Given Institute

Year Listed: 2011
County: Pitkin County
Construction Date: 1972
Threat When Listed: Development
Status: LOST – 2011



Surrounded by heritage trees on a multiple acre lot that overlooks the Hallam Lake Nature Preserve in Aspen, the Given Institute was a modernist architectural masterpiece designed by the renowned Chicago Architect Harry Weese.  Best known for designing the Washington DC metro stations, Weese was commissioned by the University of Colorado School of Medicine to design a place where the top medical minds could meet to exchange ideas and present research findings. Built in 1972 on land donated by the late visionary matriarch of Aspen, Elizabeth Paepcke, the Given Institute stood as evidence of the promise of Aspen as a place of big ideas from the world’s greatest artists, thinkers, and leaders. The Given Institute was determined eligible for the National Register of Historic Places as a site of exceptional importance built within the last 50 years.

Faced with the Given Institute’s annual operating deficits of $200,000 the University of Colorado began actievly seeking a buyer for the $17 million property. With spectacular views of Hallam Lake, residential zoning, and location within walking distance of downtown Aspen, the real estate market deemed the site more valuable as empty land prepped for luxury homes. As a result of these offers, the University filed for and received a demolition permit in June of 2010.

There is little doubt that architecture of the recent past is under assault across the country – master works by Weese and his contemporaries are regularly threatened with demolition as communities struggle to address the preservation of historic buildings less than 50 years old. Weese is acknowledged not only as an architect of new construction, but also as a preservationist who was instrumental in saving many historic buildings through sensitive rehabilitation. When questioned about this in a Time Magazine article from July of 1973, he explained the myriad benefits of historic preservation to a community and then added, “...maybe someone will save one of our buildings some day.”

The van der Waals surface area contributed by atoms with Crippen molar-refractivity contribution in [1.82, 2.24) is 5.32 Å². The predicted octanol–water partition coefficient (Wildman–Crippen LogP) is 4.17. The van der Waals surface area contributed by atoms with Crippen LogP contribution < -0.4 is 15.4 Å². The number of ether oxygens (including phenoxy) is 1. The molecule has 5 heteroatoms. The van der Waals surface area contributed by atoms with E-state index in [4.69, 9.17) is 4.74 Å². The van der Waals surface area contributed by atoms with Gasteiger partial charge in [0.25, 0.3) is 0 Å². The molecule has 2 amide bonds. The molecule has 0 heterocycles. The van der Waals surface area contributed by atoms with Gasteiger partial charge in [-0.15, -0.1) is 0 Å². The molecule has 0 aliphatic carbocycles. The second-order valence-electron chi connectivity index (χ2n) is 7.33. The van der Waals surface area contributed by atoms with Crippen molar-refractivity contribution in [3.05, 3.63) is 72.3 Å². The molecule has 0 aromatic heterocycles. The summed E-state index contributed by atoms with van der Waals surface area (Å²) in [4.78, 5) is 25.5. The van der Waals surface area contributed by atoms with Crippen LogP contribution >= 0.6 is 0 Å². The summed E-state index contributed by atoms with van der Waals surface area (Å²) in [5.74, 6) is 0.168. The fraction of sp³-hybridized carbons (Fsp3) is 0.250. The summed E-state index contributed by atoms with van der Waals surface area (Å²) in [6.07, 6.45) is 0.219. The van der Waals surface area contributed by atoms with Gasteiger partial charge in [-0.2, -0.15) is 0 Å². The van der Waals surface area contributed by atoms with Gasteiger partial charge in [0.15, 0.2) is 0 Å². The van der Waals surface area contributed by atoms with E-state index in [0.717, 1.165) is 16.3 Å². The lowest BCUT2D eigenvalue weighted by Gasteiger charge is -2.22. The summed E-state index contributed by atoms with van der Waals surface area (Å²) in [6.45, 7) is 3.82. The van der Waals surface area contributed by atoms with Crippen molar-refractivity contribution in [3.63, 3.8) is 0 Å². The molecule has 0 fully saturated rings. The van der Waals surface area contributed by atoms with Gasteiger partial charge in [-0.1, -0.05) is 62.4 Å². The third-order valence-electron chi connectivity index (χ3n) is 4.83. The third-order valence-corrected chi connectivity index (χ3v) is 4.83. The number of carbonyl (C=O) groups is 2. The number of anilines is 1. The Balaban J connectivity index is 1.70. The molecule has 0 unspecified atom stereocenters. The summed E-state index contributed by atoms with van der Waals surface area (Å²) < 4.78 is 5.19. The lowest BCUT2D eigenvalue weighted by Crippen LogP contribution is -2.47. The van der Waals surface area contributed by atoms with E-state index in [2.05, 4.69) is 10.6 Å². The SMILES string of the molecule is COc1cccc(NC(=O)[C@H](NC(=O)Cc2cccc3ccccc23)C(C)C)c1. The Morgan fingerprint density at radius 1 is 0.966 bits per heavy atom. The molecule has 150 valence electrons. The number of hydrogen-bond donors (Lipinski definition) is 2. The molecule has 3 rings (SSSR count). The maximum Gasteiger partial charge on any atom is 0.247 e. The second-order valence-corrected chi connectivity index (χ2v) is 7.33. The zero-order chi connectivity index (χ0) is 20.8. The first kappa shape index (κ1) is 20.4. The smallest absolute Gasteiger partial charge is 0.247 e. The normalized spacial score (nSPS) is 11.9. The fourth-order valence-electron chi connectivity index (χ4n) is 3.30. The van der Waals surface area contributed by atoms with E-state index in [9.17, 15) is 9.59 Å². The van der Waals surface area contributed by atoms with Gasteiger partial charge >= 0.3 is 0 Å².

Unfortunately, and despite a valiant effort by local preservationists and city staff, the Given Institute was demolished in 2011 as a condition of sale to a private owner.  The University of Colorado used a portion of the proceeds from the $13.8 million sale for a building project on their Anschutz Medical Campus, and the remaining $10 million to fund an unrestricted endowment.

Additional Links:
Article on Demolition of Building

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Preservation for a Changing Colorado

The 2017 update, Preservation for a Changing Colorado, resulted from a partnership between Colorado Preservation and History Colorado and Colorado Preservation, Inc. Prepared by Clarion Associates, the new report and accompanying website document the economic benefits of rehabilitation projects, analyzes property values and neighborhood stability in local historic districts, and summarizes the increasing impact of heritage tourism, private preservation development and the success of Colorado’s Main Street program. In a key finding, researchers found that for every $1 million spent on historic preservation in Colorado leads to $1.03 million in additional spending, 14 new jobs, and $636,700 in increased household incomes across the state! The 2017 report also considers the important role preservation plays in helping Coloradans provide new spaces for creative communities and co-working, create and sustain meaningful places, respond to the state’s changing demographics, and address climate concerns. Click Here to see the full report, "Preservation for a Changing Colorado".